A survey by the Health Research Alliance of nongovernmental funders of health research and training (much of which takes place at universities) has found the following impacts of the economic downturn: 63 percent of funders are decreasing the number of awards, either by decreasing the number of awards granted per funding cycle for a given grant program and/or placing entire grant programs on hiatus for at least one funding cycle; 31 percent are delaying consideration of new initiatives or multi-year obligations for at least a year; 22 percent are decreasing the average amount of new awards; and 22 percent are making percentage reductions to the payment of existing grants.
The American Association of University Professors issued a statement Tuesday saying that it is "gravely concerned about state sponsored or state encouraged violence in Iran," which "has the potential to undermine further the already fragile status of academic freedom in Iranian universities." The statement added: "As an association devoted to the protection and expansion of free expression on university campuses, the AAUP supports the right of students and faculty to express their views of public events and national policy without fear of intimidation, arrest, or physical harm."
A new report, "Setting Up Success in Developmental Education," explores how state policies influence the chances of getting more students into college-level work at community colleges. The report, released Tuesday by Jobs for the Future, looks in details at approaches in 15 states, focusing on four issues: how to align standards to minimize the need for remedial work, how to assess students and place them in courses, how to evaluate innovations, and how to use incentives in measuring performance.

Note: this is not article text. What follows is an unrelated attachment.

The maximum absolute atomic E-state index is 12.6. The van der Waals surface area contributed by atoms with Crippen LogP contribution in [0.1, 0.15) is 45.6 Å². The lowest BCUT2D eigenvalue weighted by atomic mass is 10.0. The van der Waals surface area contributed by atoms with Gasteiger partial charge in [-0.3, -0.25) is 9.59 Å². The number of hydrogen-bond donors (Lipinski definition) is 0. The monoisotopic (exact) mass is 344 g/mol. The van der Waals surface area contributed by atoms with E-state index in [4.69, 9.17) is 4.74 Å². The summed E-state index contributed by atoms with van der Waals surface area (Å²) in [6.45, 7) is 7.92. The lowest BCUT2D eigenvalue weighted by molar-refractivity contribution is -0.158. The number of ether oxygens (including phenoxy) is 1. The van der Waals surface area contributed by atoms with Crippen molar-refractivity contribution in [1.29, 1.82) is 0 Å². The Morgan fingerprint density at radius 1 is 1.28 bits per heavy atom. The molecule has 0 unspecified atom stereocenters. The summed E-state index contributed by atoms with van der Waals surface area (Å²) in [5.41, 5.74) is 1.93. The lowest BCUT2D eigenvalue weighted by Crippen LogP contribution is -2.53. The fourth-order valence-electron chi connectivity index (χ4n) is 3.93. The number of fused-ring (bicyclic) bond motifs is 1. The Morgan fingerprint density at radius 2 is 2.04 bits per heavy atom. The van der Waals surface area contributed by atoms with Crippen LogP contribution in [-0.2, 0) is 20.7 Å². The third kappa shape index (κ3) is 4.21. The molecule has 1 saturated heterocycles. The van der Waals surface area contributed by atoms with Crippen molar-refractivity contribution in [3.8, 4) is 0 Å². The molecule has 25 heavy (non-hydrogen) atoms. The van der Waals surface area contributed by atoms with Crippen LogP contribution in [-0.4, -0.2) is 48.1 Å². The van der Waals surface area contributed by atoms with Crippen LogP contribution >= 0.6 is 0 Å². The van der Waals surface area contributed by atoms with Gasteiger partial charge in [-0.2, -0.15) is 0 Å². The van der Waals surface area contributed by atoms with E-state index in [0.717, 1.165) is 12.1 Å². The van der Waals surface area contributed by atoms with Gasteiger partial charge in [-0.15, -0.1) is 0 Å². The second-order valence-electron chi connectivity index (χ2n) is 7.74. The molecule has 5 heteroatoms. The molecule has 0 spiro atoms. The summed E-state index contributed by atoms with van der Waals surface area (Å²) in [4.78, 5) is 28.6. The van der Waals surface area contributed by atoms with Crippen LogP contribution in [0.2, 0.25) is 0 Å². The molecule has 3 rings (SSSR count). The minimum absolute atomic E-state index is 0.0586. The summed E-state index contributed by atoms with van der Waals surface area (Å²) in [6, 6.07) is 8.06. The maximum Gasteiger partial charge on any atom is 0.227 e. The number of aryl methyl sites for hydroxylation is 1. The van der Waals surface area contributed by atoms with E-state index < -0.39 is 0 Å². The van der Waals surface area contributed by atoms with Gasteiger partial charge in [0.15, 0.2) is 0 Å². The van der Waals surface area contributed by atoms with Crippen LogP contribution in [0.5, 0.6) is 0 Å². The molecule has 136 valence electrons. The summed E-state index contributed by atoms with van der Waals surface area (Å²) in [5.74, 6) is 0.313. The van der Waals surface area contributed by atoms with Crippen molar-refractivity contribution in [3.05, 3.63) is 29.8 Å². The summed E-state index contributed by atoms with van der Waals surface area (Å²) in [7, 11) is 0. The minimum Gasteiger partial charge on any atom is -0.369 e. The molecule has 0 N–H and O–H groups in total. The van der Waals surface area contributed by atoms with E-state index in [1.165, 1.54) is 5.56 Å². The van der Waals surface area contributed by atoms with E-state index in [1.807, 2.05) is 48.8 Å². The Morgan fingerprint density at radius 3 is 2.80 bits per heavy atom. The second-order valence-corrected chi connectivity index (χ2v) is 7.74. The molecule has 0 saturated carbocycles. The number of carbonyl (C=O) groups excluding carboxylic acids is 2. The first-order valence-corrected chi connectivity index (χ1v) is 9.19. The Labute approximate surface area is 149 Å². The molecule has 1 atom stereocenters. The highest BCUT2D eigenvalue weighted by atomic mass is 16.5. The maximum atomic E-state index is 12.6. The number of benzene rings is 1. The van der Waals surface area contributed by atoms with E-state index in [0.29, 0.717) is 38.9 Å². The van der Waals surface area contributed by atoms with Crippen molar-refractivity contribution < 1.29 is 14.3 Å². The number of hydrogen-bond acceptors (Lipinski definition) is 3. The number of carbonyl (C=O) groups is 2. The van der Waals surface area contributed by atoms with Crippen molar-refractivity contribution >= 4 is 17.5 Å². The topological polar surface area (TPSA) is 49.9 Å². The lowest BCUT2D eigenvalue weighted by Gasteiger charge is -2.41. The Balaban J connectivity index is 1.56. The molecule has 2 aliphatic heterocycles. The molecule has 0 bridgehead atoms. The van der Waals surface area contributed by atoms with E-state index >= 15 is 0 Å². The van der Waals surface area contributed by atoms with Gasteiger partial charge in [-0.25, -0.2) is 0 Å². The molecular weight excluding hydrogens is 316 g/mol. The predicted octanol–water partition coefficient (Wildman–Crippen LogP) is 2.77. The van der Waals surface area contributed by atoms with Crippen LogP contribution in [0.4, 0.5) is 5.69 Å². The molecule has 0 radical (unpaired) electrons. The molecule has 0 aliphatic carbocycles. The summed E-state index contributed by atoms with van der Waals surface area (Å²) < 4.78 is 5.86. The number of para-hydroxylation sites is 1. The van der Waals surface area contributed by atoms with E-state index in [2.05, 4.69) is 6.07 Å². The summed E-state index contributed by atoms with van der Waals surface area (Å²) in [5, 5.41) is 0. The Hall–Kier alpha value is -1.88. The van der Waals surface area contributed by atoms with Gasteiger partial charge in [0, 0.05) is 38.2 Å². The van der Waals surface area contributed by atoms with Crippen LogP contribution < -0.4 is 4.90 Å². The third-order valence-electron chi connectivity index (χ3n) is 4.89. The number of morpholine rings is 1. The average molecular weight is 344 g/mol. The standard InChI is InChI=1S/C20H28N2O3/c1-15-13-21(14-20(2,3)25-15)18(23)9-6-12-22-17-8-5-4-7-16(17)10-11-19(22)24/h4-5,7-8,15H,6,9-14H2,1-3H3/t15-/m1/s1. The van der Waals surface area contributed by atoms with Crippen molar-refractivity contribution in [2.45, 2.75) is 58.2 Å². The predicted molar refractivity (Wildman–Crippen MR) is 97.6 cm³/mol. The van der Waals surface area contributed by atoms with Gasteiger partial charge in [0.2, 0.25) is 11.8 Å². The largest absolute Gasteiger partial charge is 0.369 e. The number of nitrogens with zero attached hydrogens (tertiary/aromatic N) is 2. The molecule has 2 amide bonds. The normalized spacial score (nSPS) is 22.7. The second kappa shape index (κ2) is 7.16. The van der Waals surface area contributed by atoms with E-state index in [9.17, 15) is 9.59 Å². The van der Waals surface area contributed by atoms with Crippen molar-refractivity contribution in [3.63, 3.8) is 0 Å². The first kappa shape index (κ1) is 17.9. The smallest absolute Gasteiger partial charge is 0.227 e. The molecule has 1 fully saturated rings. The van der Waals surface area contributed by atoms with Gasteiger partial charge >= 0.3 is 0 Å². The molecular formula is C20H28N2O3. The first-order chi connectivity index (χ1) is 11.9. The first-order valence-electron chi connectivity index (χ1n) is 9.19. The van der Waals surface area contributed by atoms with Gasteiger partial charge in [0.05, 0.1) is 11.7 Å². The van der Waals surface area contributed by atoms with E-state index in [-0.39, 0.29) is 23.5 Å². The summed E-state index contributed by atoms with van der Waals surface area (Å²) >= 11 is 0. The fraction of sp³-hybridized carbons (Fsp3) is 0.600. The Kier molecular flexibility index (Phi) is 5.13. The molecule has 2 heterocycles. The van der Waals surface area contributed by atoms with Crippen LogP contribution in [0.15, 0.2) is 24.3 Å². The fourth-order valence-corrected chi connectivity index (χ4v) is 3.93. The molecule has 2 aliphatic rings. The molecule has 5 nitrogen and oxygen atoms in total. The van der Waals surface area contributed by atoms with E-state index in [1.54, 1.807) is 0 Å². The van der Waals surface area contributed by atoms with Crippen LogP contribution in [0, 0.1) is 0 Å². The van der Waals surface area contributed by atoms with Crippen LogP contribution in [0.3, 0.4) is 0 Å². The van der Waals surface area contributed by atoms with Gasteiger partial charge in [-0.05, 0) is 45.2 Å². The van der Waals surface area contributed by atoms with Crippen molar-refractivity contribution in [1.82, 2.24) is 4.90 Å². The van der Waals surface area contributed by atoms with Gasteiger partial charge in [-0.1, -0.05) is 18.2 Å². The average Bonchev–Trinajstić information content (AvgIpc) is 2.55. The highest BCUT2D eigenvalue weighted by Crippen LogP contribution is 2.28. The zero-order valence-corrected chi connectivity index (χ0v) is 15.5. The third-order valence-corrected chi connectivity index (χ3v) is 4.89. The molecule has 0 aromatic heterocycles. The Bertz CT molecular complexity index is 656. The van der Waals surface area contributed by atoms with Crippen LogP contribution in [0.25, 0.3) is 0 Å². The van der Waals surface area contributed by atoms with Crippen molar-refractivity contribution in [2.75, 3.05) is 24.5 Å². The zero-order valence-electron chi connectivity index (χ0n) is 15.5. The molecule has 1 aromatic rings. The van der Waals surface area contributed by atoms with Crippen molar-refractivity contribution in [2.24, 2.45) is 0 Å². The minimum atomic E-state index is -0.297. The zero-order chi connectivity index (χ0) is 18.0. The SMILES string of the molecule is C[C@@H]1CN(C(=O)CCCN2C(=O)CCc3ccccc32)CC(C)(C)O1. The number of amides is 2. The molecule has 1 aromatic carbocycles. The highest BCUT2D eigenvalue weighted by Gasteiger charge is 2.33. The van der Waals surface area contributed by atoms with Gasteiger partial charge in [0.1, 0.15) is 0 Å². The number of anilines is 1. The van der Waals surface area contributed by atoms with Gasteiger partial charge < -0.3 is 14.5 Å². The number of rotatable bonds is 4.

The Arizona Legislature has voted to place on the 2010 state ballot a proposal to bar state agencies -- including public colleges and universities -- from considering race, ethnicity and gender in decisions such as admissions and hiring, The East Valley Tribune reported. Last year, groups backing a similar proposal tried to place the item on the state ballot by citizen petition, but failed to turn in enough signatures. While some state proposals to bar the consideration of race in admissions have focused on undergraduate admissions, the biggest impact of such a measure in Arizona would likely be on graduate and professional school admissions, and on some financial aid programs.
LANSDOWNE, Va. -- The higher education pipeline in 16 southern states is filled with the very students who historically have had the most difficulty graduating from college, the Southern Regional Education Board reported at its meeting here Monday. Hispanic students in the South, 43 percent of whom graduate from college in six years, will make up 31 percent of the region's public high school graduates in 2022, more than doubling their presence in the pool of students potentially headed to college, according to the 2009 SREB Fact Book on Higher Education publicly released today. White students, who have the region's highest graduation rate -- 56 percent -- will be increasingly less represented in the high school graduate population, falling 17 percentage points to 43 percent of the cohort. Black students, who have a 40 percent graduation rate, are expected to decline slightly as a proportion of the region's high school graduates, falling 3 percentage points in 2022 to 20 percent of the cohort. In other news at the conference, West Virginia Gov. Joe Manchin was elected chair of the SREB, succeeding Gov. Tim Kaine of Virginia.